Severe weather events here to stay in Tennessee thanks to climate change

Posted at 5:55 AM, Jan 19, 2022
and last updated 2022-01-19 08:15:00-05

NASHVILLE, Tenn. (WTVF) — Tennessee's more frequent snowstorms cause weather experts to cite climate change and call on city leaders to consider adjusting infrastructure planning to account for changes in the weather.

By the third week of January, Tennessee broke snow averages for the season.

"Things that we're starting to see happen that we had been warning could happen for a while. Looking back to several years ago, and the East Tennessee wildfires from the drought that we were in, devastating wildfires that we experienced. We have seen devastating tornadoes, more so than what we were used to seeing just in the last couple of years throughout Middle Tennessee, in southern Kentucky," explained NewsChannel 5 Meteorologist Henry Rothenberg.

He said development and car emissions also create a change in temperature.

"It is definitely one of these things with climate change we've been talking about it, but we are starting to see, you know, much more significant wildfires, stronger storms, bigger winter weather events," he explained.

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NewsChannel 5 Meteorologist Henry Rothenberg

Vanderbilt University Civil Engineer Assistant Professor Hiba Baroud invested much of her career as a civil engineer trying to prepare cities for changes ahead.

"We are interested in understanding how infrastructure and people react and respond, behave during disasters. And these disasters happen as a result of a hazard which is the natural hazard, in that case, that is the weather, but also, it's when that natural hazard intersects with our vulnerability as people or the vulnerability of infrastructure when it's not well maintained. [The] intersection of these two can lead to a disaster," she explained.

She said it is crucial that the main infrastructure systems within a city system communicate and plan together to avert such disasters.

"Any kind of infrastructure, whether it's roads or transportation or the power grid or water distribution system, any form of receptor system has specific designs with respect to that that would withstand the environmental conditions," she said. "And so that's why it's important when you're planning for the future is to incorporate that future environment and our planning today."

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Vanderbilt University Civil Engineering Associate Professor Hiba Baroud

Beyond her work as an engineer, she also studies the changing Arctic and how it affects life beyond.

"The sea ice melting is resulting in all kinds of changes. And to think that it's just the Arctic’s problem. Is not–it's actually not true, essentially, it's affecting the whole world," explained Baroud. "And so, sea ice melting and the warming Arctic is definitely affecting the Arctic significantly, but it's also having effects on the rest of the world and us here in the South that is affecting us in these types of events, as we've seen last couple weeks [in Tennessee]."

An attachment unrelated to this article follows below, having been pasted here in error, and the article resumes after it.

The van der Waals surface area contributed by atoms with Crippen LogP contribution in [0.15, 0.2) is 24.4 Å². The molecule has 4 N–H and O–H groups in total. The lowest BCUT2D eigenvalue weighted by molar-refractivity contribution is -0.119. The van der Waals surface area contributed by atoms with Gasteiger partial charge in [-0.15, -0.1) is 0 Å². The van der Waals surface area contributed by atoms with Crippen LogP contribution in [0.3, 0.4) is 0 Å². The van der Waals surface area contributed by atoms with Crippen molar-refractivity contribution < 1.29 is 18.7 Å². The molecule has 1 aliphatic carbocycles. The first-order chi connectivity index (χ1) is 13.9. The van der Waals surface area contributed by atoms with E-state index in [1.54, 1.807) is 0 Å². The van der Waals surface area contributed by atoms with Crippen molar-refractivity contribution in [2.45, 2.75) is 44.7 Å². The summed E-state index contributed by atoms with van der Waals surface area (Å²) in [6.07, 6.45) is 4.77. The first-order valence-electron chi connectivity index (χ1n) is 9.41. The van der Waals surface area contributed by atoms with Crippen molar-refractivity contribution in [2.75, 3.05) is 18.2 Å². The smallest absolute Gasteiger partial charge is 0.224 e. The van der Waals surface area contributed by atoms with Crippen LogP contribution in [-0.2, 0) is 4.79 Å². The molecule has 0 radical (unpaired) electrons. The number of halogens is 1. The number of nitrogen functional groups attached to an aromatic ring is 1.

She explained although the world is "warming" as the term "global warming" suggests, it is the bursts of air from the Arctic scientists say could be causing the recent cold spells.

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Baroud said the January snowstorms in Tennessee were a "good wake-up call that we need to plan for everything able to not only just plan for the expected outcome but also the unexpected."

The Tennessee Department of Transportation (TDOT) said a significant piece of their mission centers on "the operation of the system in all weather conditions, including inclement weather... Over the past 7 years, TDOT has worked to modernize its snow response equipment fleet, and TDOT staff work year-round to maintain the fleet at a state of readiness for all inclement weather events."

The Department said it reviews its budgets annually and its performance during major storm events. TDOT also said it maintains open lines of communication with other states and agencies to ensure it has industry information and knowledge to carry out best practices across the state.

"I think the growth for Nashville and really across the country, I think, you know, weather, you got to remember, it's a big puzzle," said Rothenberg. "What's happening over here is going to somehow impact over here which will impact up here which can impact you know, here in Middle Tennessee and southern Kentucky. So, it's not just specifically here, but it's growth all around as well as a number of variables and contributors to the environment. Like I said, car emissions, various co2 gases, things like that, that factor in that yes, we'll continue with this trend."